Saturday, 20 September 2014

An Interview with Parks Stephenson

Parks Stephenson
He was the Project Manager and chief forensic analyst in the team of Naval Architects who investigated and analysed the Titanic wreckage. The results of the findings were featured in a National Geographic special, while he co-authored and illustrated the book, "Exploring The Deep: The Titanic Expeditions" with James Cameron.

Graduating in Naval Science from the United States Naval Academy, Parks has had a dynamic multidisciplinary career all along. Currently, he works as the Systems Engineering Manager at Moog Inc. 
In this interview with Learn Ship Design, we get a glimpse of the challenges faced in the expedition and similar marine forensic projects and the secret behind his success in multidisciplinary efforts.

It You were an integral part of the research outcome of Titanic’s so called Achilles Heel. In reference to that, how would you describe the structural problems Titanic had ?

I don’t find that the Olympic-class ships had any significant structural weaknesses.  When I first started studying Titanic, the fact that she broke apart during the sinking seemed to suggest that there might have been some sort of structural weakness somewhere.  But after years of study of both the Titanic and Britannic wreck sites, where we could, for the first time, look at the wrecks from an architectural perspective, we increasingly found evidence that the design of that class of ship was actually quite robust.  Britannic’s structure has not noticeably sagged despite her lying on her side (where the loads are different than the structure was originally designed to support) and the fact that Titanic’s mid section broke into large chunks (with decks still supported by large uptakes) demonstrate that the H&W engineers took measures to mitigate potential problems in their up-scaling of previous designs.  Added to this was Olympic’s maintenance record until her end of life…she required no more, and maybe even less, re-work to her structure than her peers in order to keep her in service.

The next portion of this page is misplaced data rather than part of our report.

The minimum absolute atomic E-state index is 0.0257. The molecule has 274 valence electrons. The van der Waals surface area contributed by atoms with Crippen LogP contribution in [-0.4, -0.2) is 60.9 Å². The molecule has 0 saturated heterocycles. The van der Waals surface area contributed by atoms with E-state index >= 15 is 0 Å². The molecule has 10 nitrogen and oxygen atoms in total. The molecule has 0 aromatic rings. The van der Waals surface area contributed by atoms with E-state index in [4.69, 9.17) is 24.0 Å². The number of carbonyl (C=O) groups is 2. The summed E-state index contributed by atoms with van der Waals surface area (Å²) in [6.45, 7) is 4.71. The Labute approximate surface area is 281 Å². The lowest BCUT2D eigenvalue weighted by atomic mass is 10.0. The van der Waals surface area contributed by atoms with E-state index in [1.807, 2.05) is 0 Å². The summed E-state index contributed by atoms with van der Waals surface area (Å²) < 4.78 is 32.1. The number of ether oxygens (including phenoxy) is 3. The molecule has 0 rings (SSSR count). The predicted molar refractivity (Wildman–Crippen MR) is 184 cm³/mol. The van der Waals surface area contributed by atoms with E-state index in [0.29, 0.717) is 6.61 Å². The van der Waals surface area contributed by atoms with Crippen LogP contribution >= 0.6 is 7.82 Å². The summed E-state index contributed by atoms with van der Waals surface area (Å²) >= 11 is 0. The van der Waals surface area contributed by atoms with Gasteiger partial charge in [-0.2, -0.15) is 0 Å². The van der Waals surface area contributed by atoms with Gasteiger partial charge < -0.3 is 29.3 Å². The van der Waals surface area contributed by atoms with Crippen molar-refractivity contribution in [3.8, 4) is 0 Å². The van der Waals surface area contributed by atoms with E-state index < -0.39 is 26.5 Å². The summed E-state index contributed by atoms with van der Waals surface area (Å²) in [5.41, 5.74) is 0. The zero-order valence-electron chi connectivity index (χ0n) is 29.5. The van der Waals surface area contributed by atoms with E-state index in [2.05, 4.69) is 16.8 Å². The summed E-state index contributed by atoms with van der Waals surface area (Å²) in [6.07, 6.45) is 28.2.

Share with us one unforgettable moment that you came across, during the Titanic’s scientific expedition. 

My most memorable moments came during the discovery of the Marconi and Turkish Bath rooms.  I had done much research into those rooms beforehand and it was interesting to compare what I expected to what was found.  In the case of the Marconi Room, it was entirely unlike what we expected.  In the Turkish Bath, it was almost exactly what we expected. The lessons learned from this experience helped to shape my forensic analysis going forward.  Another single moment happened during my dive to the wreck.  Our submersible passed over the starboard fidley grate that Lightoller claimed to have been first pinned against, and subsequently expelled from, that grate.  Unseen in the 2D imagery, but obvious when seen with the naked eyeball, was that the grate in question is actually bulged out from some pressure originating from within the ship.  This was physical confirmation of Lightoller’s account, which was very exciting to see…the past had a physical connection to the present.

What according to you, are the fundamental barriers faced during any marine forensic project?